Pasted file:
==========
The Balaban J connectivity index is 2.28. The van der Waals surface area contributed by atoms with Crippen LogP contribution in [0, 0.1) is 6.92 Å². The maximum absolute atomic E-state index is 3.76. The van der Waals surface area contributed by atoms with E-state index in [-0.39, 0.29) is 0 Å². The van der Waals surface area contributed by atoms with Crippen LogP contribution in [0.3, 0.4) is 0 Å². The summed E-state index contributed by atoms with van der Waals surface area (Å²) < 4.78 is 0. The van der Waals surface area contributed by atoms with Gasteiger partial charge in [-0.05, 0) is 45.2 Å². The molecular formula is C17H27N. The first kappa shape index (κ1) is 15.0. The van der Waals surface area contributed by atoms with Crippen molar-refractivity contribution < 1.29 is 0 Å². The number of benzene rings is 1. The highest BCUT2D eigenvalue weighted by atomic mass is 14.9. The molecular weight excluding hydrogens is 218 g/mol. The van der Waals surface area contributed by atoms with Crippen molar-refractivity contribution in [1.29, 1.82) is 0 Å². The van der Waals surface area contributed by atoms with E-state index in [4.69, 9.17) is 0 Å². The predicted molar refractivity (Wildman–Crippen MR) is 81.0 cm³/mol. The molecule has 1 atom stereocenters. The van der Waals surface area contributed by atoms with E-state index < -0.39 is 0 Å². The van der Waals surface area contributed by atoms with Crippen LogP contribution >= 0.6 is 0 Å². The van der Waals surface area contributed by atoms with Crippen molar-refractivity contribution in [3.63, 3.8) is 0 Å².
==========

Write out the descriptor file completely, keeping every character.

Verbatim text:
The Balaban J connectivity index is 2.28. The van der Waals surface area contributed by atoms with Crippen LogP contribution in [0, 0.1) is 6.92 Å². The maximum absolute atomic E-state index is 3.76. The van der Waals surface area contributed by atoms with E-state index in [-0.39, 0.29) is 0 Å². The van der Waals surface area contributed by atoms with Crippen LogP contribution in [0.3, 0.4) is 0 Å². The summed E-state index contributed by atoms with van der Waals surface area (Å²) < 4.78 is 0. The van der Waals surface area contributed by atoms with Gasteiger partial charge in [-0.05, 0) is 45.2 Å². The molecular formula is C17H27N. The first kappa shape index (κ1) is 15.0. The van der Waals surface area contributed by atoms with Crippen molar-refractivity contribution < 1.29 is 0 Å². The number of benzene rings is 1. The highest BCUT2D eigenvalue weighted by atomic mass is 14.9. The molecular weight excluding hydrogens is 218 g/mol. The van der Waals surface area contributed by atoms with Crippen molar-refractivity contribution in [1.29, 1.82) is 0 Å². The van der Waals surface area contributed by atoms with E-state index in [4.69, 9.17) is 0 Å². The predicted molar refractivity (Wildman–Crippen MR) is 81.0 cm³/mol. The molecule has 1 atom stereocenters. The van der Waals surface area contributed by atoms with E-state index < -0.39 is 0 Å². The van der Waals surface area contributed by atoms with Crippen LogP contribution >= 0.6 is 0 Å². The van der Waals surface area contributed by atoms with Crippen molar-refractivity contribution in [3.63, 3.8) is 0 Å².